Medical Stream

Gary Hewett explains the impetus for starting Operation Nightingale

 portfolio item gallery community medical resources operation nightingale2 round“Early in 2006 I approached the Provincial Health Department to see if they could assist with ARV medication for HIV+ children at Sunshine House. The Deputy Director explained his lack of funding. At the time he had 22 clinics in his province to provide for almost 800,000 people and just 3 Cambodian-trained doctors to service the clinics.” 

“What do you say to that? My reply was short and to the point, ‘OK you can’t help us but maybe we can help you’. In 2006 we commenced our first weekly medical clinic in cooperation with the Ministry of Health. And so the medical arm of Awareness Cambodia – The Operation Nightingale project was born.”

Operation Nightingale

Donate for medical services front pageAll year-round Operation Nightingale operates 7 health clinics within the region of Kompong Speu, employing well-trained Cambodian doctors and medical staff. Working in partnership with the Provincial Health Department has meant slower progress but it is essential in order to make a sustainable impact in the region. We continue to see our patient-load increase. Most of our patients are impoverished and already fighting to overcome challenges associated with illiteracy and poor nutrition when they come in with medical issues. Families often can’t afford school for their children; they live with inherited debt and; are vulnerable to the substance and domestic abuse that go hand-in-hand with extreme poverty.

We have strengthened our commitment to offer high-quality medical services to the area. Children and adults requiring preventative and curative health care at our low-cost outpatient services also receive medication and blood tests free of charge. (A small fee is charged by the Government for a consultation, to ensure equity across clinics and that our patients have a strong sense of dignity rather than simply becoming welfare recipients).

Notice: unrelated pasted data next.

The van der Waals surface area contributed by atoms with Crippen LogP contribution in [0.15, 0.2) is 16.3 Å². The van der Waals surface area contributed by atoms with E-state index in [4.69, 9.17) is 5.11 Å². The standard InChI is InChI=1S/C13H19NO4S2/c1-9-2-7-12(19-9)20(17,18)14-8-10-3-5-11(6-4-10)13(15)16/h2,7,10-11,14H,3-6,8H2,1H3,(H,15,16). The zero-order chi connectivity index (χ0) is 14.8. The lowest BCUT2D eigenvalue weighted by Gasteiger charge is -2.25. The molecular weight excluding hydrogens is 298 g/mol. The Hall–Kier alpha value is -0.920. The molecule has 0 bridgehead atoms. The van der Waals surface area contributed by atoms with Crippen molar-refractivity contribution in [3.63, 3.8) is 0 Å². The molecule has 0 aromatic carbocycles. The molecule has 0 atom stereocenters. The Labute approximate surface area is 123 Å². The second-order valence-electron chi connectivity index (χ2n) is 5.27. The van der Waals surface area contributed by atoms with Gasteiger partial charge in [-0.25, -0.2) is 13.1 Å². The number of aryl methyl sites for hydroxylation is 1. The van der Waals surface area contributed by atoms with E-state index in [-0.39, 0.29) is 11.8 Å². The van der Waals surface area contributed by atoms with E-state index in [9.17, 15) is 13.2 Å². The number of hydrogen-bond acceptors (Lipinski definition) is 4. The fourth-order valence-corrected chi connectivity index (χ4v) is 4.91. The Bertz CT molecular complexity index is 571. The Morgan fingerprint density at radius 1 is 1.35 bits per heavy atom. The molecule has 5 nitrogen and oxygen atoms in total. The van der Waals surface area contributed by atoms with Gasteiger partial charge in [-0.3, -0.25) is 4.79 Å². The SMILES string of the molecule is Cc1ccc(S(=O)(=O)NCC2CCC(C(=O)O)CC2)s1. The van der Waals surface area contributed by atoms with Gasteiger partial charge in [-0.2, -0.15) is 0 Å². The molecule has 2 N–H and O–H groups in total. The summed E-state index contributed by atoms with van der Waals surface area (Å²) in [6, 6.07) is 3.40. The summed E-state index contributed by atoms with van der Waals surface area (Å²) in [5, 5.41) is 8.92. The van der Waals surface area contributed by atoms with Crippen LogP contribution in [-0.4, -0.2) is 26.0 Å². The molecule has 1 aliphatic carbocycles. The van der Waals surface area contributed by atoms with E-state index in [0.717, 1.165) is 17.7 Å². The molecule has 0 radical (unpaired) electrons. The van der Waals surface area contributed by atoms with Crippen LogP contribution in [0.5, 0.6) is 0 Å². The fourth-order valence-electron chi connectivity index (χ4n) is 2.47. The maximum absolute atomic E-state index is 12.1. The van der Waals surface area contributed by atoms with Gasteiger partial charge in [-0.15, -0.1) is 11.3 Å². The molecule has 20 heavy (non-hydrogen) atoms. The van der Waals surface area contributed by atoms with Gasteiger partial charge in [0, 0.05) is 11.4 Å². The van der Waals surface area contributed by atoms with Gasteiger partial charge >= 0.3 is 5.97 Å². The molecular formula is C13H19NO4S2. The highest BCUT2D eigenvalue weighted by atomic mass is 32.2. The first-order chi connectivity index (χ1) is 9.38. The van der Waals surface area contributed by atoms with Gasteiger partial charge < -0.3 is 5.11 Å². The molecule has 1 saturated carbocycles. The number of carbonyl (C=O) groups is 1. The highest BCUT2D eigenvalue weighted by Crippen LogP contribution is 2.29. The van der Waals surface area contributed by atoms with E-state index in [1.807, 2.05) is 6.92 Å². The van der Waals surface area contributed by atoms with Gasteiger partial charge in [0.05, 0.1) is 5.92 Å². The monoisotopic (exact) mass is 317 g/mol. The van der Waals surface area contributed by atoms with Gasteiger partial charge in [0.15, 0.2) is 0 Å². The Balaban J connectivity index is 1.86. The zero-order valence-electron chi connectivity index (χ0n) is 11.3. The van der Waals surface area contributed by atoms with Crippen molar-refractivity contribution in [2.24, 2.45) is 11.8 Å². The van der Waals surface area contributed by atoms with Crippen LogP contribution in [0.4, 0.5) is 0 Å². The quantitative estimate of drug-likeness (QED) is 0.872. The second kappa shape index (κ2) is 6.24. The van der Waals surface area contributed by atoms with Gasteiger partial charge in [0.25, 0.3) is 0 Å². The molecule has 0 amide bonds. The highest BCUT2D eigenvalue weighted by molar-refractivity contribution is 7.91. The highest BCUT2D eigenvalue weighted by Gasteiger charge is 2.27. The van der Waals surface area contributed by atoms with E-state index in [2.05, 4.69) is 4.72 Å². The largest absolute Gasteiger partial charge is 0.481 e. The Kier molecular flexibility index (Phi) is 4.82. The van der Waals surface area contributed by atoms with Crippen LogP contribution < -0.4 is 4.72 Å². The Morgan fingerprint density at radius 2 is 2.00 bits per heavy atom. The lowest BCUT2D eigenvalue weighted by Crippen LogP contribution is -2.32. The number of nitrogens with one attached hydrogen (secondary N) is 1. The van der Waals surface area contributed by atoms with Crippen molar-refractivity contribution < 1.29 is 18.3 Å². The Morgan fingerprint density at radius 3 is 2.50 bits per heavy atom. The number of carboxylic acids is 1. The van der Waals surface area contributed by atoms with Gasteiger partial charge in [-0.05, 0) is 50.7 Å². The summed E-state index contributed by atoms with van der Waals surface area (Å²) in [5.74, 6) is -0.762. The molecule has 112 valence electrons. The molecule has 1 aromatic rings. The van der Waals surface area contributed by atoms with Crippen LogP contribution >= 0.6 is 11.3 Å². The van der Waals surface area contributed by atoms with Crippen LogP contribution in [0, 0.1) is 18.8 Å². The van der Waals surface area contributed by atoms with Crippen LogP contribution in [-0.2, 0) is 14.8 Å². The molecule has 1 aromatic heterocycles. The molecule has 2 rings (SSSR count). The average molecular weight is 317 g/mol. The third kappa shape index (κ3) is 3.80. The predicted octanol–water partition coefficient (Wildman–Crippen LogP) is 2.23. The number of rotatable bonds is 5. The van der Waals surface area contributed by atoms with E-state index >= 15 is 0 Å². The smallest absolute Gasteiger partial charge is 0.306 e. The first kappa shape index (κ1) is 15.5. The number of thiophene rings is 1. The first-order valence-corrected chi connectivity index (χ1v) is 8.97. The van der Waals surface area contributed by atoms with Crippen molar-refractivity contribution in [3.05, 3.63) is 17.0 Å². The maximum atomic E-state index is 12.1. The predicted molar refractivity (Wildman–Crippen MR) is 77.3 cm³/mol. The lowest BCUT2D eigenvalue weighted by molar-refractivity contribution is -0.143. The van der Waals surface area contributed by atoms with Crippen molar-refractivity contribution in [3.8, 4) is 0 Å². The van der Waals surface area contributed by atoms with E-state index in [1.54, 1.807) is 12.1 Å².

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Typically patients at our clinics present with severe stomach problems, skin and respiratory infections and eye inflammation. We test for TB and HIV so that patients can begin treatment. Patient referrals to the government hospital are provided for complex and emergency cases.

International Medical Team Volunteers

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One of the great cross cultural pathways in the Operation Nightingale programme happens every year around September. Volunteer International doctors, nursing and allied staff join Cambodian staff for 2 weeks.

These annual teams are life changing for many, exposing team members to operating medical services in remote areas of Cambodia.  

 

Breast and Cervical Cancer screening in rural Cambodia

In 2015 Operation Nightingale began a life-changing initiative targeting rural Cambodian women to increase awareness and early detection of breast and cervical cancer. Rural women, aged between 17 and 65, are now being screened and receiving education within our elected health clinics.

Breast and cervical cancer are the leading two causes of death for Cambodian women. Cambodia has the highest incidence of these cancers in South-East Asia – with around 1,500 new cases of cervical cancer and 1,400 cases of breast cancer diagnosed each year. Although these cancers are largely preventable through vaccination and early detection, almost half of Cambodian women present too late to be saved.